Galeforce winds followed by sunny days, knee-deep snow and torrential rain — the joys of a British winter. Stormy weather can result in cases of atypical myoglobinuria, a serious muscle disorder associated with a sudden deterioration in weather conditions.

Atypical means it is a strange disease that does not behave as expected and myoglobinuria means that there is muscle damage, the end products of which are passed out in the urine in a similar way to a horse tying up with azoturia. However, unlike azoturia, this condition occurs in unworked or minimally worked horses.

Seen sporadically in a spring or autumn associated with foul weather, the key features to remember are:

  • It usually affects several horses or ponies in a group kept at grass with little or no supplementary feeding.
  • Outbreaks tend to appear after a period of heavy rain, when the animals may have become cold and wet.
  • There is a sudden onset of stiffness unrelated to exercise and it can rapidly progress to recumbency and death. The sick horses appear very weak and tend to collapse easily, indicating muscle weakness, but affected muscle groups are not swollen or painful.
  • Affected horses do not seem to be in severe pain and are usually able to eat and drink normally, even if they do not have the strength to stand up. Their pulse, temperature and respiratory rates tend to be normal.
  • A clear clue that something is wrong is that their urine is an abnormally dark red to chocolate brown colour.
  • Blood tests showing the muscle enzymes to be sky high, will prove the diagnosis, confirming it is a muscle disease.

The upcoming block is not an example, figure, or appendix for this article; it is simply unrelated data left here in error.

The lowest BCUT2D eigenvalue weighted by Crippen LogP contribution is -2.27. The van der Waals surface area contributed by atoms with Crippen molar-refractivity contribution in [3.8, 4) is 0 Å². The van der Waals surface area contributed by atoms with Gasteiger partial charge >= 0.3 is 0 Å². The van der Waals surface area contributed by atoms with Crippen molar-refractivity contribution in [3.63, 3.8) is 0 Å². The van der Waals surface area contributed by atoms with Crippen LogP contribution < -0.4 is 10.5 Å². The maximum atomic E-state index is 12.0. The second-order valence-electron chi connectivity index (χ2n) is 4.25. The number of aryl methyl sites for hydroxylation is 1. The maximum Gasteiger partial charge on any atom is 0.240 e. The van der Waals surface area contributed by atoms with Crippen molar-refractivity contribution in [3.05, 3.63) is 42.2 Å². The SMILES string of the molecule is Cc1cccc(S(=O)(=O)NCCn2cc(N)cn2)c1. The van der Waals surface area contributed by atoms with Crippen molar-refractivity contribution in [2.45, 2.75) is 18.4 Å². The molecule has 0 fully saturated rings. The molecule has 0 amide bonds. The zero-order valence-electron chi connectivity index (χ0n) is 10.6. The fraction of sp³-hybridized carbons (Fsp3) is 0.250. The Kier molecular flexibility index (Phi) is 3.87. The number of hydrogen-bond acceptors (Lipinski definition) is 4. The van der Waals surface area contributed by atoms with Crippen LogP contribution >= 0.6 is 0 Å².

• Unfortunately, there is no miracle cure and only supportive treatment, such as putting the horse on a drip or administering painkillers, is available. In any group of cases, it seems horses are either severely affected or not at all. With present knowledge, the prognosis for affected horses is poor.

Fortunately, this condition is still rare, but it causes concern, particularly if a group of horses collapses, which makes people panic about poisoning. In fact, atypical myoglobinuria is not due to poisoning, but may be linked to a toxic fungal overgrowth that flourishes in foul weather.

If one is aware of it, steps can be taken to reduce the risks. These include protecting susceptible horses by providing shelter or bringing them in when foul weather is forecast. Alternatively, ensure that they have supplementary feed, such as plenty of hay, while out at grass. Make certain that their general health is good and that problems that may influence their general condition, such as worm infestation, are under control.

  • This veterinary feature was first published in Horse & Hound (1 February, ’07)